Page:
It is difficult to beat the cost of a DIYer pouring non-spec concrete into a hole.

Pour in the concrete and backfill with good material (not "dirt") - sand/gravel misture.

Dick
 
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Old 02-27-06, 01:49 PM
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Concretemasonry, thanks for the input.

I'm looking into the Sakrete pour and add water option right now. I'm hopeful that I might be able to get a pretty decent deal on it from one of the local suppliers. Wish me luck. I'm sure I'll be back with some more newbie questions at some point.
 
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Old 03-09-06, 06:16 AM
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Post footing -

Don't waste your time trying to get a precast footing. I put up my fence with 4x4 posts I figure I could use deck footings in the bottom of the hole (similar to what you are thinking) and then stick the post into the footing and refill the hole no dry time or anything - quick and easy. Boy was I wrong. We made the holes 18" diameter by 3.5-4' deep to give enough room for the footing. The first one I dropped in rolled over on it's side so we I leaned head first into the hole and tried to move the footing around lets just say moving 25lbs while standing on your head in a hole isn't easy.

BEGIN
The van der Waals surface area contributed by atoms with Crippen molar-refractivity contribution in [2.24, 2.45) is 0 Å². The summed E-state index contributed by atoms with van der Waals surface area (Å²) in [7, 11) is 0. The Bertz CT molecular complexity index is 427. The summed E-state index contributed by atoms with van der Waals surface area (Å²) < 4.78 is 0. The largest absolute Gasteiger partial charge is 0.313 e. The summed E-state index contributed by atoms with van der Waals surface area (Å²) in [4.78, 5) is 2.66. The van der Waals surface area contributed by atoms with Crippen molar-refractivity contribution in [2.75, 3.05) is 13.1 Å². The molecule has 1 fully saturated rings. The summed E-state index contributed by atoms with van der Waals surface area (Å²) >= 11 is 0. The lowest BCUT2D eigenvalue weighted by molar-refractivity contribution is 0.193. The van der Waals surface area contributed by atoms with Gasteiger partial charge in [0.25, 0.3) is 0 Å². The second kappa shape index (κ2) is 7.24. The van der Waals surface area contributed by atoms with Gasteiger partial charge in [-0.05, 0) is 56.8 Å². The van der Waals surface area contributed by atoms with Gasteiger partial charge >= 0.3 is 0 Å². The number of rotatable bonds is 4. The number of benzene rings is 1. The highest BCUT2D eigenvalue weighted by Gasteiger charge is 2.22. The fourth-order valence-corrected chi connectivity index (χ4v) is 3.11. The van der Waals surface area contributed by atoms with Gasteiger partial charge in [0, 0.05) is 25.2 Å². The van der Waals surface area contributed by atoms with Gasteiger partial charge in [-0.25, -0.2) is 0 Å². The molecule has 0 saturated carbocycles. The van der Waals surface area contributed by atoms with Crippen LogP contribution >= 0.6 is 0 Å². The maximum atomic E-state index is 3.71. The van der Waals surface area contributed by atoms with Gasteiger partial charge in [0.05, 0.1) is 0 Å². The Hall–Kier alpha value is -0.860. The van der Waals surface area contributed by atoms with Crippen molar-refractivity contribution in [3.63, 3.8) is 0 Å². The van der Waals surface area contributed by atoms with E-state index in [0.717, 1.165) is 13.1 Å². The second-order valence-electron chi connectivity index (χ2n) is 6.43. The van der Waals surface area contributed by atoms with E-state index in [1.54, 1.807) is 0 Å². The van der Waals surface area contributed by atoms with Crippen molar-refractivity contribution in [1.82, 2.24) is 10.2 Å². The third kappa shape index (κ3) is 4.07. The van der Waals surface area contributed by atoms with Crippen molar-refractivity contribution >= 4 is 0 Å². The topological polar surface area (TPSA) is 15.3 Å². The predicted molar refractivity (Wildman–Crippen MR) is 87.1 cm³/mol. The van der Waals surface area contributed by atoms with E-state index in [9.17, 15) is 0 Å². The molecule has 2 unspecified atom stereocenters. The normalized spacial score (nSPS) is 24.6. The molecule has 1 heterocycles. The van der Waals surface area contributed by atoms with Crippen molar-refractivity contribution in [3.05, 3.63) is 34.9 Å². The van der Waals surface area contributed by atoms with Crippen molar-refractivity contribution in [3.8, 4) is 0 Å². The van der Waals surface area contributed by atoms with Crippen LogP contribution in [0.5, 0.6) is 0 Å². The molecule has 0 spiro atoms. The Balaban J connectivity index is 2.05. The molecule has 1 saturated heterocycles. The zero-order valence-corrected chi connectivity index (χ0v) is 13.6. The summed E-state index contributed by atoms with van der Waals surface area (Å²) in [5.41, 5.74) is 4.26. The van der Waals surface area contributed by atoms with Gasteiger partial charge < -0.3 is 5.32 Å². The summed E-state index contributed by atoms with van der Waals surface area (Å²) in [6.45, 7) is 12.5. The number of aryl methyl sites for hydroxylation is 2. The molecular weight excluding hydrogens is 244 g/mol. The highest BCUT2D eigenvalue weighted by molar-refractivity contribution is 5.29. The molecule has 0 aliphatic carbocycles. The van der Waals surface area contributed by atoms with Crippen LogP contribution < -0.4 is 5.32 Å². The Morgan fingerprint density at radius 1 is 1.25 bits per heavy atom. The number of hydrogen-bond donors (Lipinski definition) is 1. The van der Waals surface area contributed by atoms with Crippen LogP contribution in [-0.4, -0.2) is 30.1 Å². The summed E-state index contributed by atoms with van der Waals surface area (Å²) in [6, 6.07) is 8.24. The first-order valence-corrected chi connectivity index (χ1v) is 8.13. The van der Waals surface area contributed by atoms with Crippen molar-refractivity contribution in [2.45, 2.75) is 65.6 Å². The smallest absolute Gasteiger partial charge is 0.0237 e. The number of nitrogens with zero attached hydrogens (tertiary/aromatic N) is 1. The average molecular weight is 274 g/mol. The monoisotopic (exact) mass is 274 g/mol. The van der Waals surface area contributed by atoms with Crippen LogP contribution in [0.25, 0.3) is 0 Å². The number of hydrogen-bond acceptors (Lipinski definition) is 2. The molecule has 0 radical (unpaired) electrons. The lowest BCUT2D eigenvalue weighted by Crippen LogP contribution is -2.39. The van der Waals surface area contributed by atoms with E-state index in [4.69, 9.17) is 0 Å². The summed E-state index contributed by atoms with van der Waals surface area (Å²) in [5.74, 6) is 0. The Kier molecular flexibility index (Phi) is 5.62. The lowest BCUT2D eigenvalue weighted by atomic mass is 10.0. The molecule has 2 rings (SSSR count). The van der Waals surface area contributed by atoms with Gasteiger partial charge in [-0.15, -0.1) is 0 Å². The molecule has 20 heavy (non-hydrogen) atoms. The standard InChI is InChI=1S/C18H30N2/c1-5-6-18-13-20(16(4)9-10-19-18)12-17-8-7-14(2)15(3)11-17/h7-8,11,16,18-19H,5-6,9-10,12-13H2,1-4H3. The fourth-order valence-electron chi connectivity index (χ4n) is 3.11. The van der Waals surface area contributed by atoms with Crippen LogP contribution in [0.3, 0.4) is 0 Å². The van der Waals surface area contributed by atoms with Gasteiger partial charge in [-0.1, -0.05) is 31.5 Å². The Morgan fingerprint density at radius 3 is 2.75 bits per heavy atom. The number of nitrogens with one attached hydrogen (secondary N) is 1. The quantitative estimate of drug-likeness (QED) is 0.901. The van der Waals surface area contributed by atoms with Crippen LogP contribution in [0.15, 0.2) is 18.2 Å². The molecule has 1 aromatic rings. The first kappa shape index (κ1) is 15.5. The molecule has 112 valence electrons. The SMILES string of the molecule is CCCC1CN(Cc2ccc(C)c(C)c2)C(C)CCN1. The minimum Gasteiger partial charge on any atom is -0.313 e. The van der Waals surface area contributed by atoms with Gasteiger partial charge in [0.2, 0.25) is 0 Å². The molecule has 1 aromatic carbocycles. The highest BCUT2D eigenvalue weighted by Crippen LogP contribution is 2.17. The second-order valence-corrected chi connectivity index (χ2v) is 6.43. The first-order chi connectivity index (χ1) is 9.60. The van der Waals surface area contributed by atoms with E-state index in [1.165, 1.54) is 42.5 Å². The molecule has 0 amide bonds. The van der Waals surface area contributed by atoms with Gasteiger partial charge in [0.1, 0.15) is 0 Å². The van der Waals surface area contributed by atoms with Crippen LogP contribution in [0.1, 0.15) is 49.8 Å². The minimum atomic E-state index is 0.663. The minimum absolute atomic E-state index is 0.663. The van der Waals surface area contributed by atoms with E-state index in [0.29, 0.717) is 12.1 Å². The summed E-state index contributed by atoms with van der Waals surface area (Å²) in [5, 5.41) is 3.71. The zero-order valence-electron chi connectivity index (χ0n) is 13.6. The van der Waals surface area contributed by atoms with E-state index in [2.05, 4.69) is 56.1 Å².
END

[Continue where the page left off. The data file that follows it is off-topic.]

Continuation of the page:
We got putting them in the hole down but then the problem was if the bottom of the hole wasn't level or if one hole was off center from the other it was hard to put the post in level and in line because there was only so much room in the hole to fudge the post placement.
We quickly gave up on that idea and found we could get quickset concrete that cured to a decent firmness (enough to let go of the post) in 5 minutes for less money than then footings.
The new plan put the post in the hole, line it up reasonably well, pour in 1 50lb bag of quick drying concrete, mix in some water, hold the post level for a couple minutes and move onto the next post. Come back after all the posts are in and we refilled the rest of the holes. The concrete was quick and easy (we had almost 60 posts) and the fence is sturdy now.
Good luck!
 
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Old 03-09-06, 09:25 AM
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There's no better way to answer a question than with good 'ol first-hand experience! Thanks for the advice, gsr!
 
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Old 03-09-06, 04:37 PM
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So you found the web site and now you can't stay out of it. A LOT of us have that problem!!! And I scared you out of wood posts and steered you away from the pre-fabbed panels. Here I thought my job was done, and now you ask about prefacast anchors for the posts. Not a good idea. Listen to Concretemasonary and gsr. Digg the, put mixed concrete it them with the posts, and go from there.

It's a fence post. Non-spec concrete will work fine in this application. You are simply trying to make it more difficult for a 70 or 80 MPH wind to blow the fence over after it has rained 2" a day for a week and saturated the soil around the posts. If frost is an issue, taper the holes so that they are a few inches wider at the bottom that they are at the top. Frost will then be trying to push the post DOWN, rather than pushing it up.
 
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Old 03-11-06, 10:03 PM
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Sounds like a complicated solution to a simple problem. Mix the concrete and pour it in the hole. Using dry mix and wetting it is not a good solution either.